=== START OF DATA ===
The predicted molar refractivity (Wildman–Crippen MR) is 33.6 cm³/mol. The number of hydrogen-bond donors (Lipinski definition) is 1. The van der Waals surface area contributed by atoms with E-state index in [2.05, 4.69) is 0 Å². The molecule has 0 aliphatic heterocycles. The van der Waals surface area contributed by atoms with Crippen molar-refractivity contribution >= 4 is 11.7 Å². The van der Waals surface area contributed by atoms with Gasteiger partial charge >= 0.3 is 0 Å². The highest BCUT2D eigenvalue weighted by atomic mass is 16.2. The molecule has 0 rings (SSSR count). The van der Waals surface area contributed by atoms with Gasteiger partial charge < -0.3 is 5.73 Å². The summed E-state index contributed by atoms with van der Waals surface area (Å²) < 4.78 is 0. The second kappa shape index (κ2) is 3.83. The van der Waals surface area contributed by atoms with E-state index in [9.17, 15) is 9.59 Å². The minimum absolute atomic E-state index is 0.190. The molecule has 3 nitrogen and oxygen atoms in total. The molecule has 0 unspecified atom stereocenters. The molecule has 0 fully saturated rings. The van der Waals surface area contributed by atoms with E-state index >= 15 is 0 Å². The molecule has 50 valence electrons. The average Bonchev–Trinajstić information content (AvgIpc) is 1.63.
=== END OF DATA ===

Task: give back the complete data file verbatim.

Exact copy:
The predicted molar refractivity (Wildman–Crippen MR) is 33.6 cm³/mol. The number of hydrogen-bond donors (Lipinski definition) is 1. The van der Waals surface area contributed by atoms with E-state index in [2.05, 4.69) is 0 Å². The molecule has 0 aliphatic heterocycles. The van der Waals surface area contributed by atoms with Crippen molar-refractivity contribution >= 4 is 11.7 Å². The van der Waals surface area contributed by atoms with Gasteiger partial charge >= 0.3 is 0 Å². The highest BCUT2D eigenvalue weighted by atomic mass is 16.2. The molecule has 0 rings (SSSR count). The van der Waals surface area contributed by atoms with Gasteiger partial charge < -0.3 is 5.73 Å². The summed E-state index contributed by atoms with van der Waals surface area (Å²) < 4.78 is 0. The second kappa shape index (κ2) is 3.83. The van der Waals surface area contributed by atoms with E-state index in [9.17, 15) is 9.59 Å². The minimum absolute atomic E-state index is 0.190. The molecule has 3 nitrogen and oxygen atoms in total. The molecule has 0 unspecified atom stereocenters. The molecule has 0 fully saturated rings. The van der Waals surface area contributed by atoms with E-state index >= 15 is 0 Å². The molecule has 50 valence electrons. The average Bonchev–Trinajstić information content (AvgIpc) is 1.63.